Prospect Ramblings: 2021 Calder Candidates – Central Division
Welcome back to the fourth and final Prospect Ramblings quarantine mini-series where I’ve been looking into each NHL pipeline with a goal of uncovering each team’s best candidate for the 2021 Calder Trophy. Ironically, to wrap up my quarantine mini-series, I’ve gone back to regular working conditions this week, and some parts of the world seem to be edging back to a more normal state of life. I hope wherever you’re reading this from, you’re safe and have nothing more to worry about than the 2021 Calder race.
If you’d like to recap any of the other divisions covered in this series, the hyperlinks for each edition are here:
Week #1: Atlantic Division
Week #2: Metropolitan Division
Week #3: Pacific Division
I appreciate the feedback I’ve received from everyone. Most of my prospect attention is focused on the Rangers system and QMJHL players, but this exercise has given me an opportunity to dig a bit deeper into each system. Of course, I’m not an expert on every team though, so I’ve loved the dialogue that readers have offered over the course of this series.
As a reminder, in order for a player to be eligible for the Calder Trophy, players must not have played more than 25 regular-season games in any one season preceding the current one. They also must not have played more than six games in any two seasons preceding the current one. Finally, the winner must be no older than 26 by September 15th of their rookie season.
Chicago Blackhawks – Ian Mitchell
Surprisingly, the Blackhawks 2019-20 roster featured a dark-horse type of Calder candidate in Dominik Kubalik. Throughout the course of his rookie campaign, the Czech proved that he, rather than Kirby Dach, was the Hawk’s most valuable rookie, and among the leagues best as well.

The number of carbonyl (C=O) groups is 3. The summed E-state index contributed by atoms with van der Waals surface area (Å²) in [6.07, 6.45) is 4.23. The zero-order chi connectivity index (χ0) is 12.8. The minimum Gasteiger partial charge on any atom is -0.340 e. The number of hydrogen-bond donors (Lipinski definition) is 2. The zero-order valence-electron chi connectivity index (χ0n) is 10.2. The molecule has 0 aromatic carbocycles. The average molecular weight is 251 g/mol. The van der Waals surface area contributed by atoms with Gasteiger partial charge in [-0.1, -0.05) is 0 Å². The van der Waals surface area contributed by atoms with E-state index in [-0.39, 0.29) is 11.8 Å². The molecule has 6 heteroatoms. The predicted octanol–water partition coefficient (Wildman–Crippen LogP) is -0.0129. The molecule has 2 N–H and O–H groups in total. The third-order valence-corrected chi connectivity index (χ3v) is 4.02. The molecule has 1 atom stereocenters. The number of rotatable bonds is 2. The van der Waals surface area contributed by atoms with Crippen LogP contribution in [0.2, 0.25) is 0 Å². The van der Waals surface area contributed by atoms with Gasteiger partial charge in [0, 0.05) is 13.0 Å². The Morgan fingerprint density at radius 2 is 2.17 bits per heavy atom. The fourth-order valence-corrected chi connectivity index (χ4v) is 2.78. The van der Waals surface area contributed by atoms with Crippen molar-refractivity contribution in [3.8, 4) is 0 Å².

Looking forward to next fall, the Hawks pipeline is doing it’s best to catch up with the rapidly deteriorating Stanley Cup-winning roster. The organization is poised to welcome two players who have spent a great deal of their development in the NCAA. One of which, will likely be the teams’ best rookie. After an extraordinarily productive sophomore season with Penn State, Evan Barratt saw his production dip slightly as a junior. His future as a professional will surely see him in the NHL at some point, but despite recently signing his entry-level contract with the Hawks, it’s uncertain whether or not he will be capable of stealing a job from Dylan Strome, the aforementioned Kubalik, or any of the teams 12 forwards who remain under contract for the 2020-21 season.
On the other hand, one potential rookie who does have a strong chance of forcing his way onto the NHL roster is 21-year-old defenseman, Ian Mitchell. The former Denver Pioneer captain will likely find himself up against former first-round draft-pick, Slater Koekoek to earn a full-time roster spot. His undeniable success at the collegiate level and experience at last years’ Spengler Cup puts him in an excellent position to overthrow a bubble 26-year-old.
Colorado Avalanche – Bowen Byram
The Colorado Avalanche are home to the player who is arguably the favorite to take home the top-rookie hardware for the 2020 season in Cale Makar. Is it possible though, that the team has another defenseman in the pipe who could give the Av’s a shot at consecutive Calder trophies, by a defenseman nonetheless?
Besides Bowen Byram, the Av’s do have a couple of potential rookies who could have relatively decent NHL opportunities next fall. 2018 first-round selection, Martin Kaut had a good rookie campaign in the AHL with the Colorado Eagles, and will probably see some time in the NHL next year considering the team’s currently forecasted depth upfront.
In addition, Conor Timmins’ had an excellent season in the AHL considering his battle with a concussion for the previous year. Byram, however, is undoubtedly the Av’s best shot at a Calder Trophy next season. While it’s unlikely that he’s able to pry a significant amount of offensive deployment away from Makar or Girard, he could certainly wind up taking time away from Erik Johnson or Nikita Zadorov in order to support his two-way strengths.
Dallas Stars – Jason Robertson
Dallas is a team that hasn’t seen much in terms of Calder competitiveness over the past ten years, without the exception of Miro Heiskanen. The Stars had been expected to give Jason Robertson a much greater opportunity to make the NHL roster last fall, however, the former Kingston Frontenac wound up spending his entire rookie pro season with the Texas Stars of the AHL.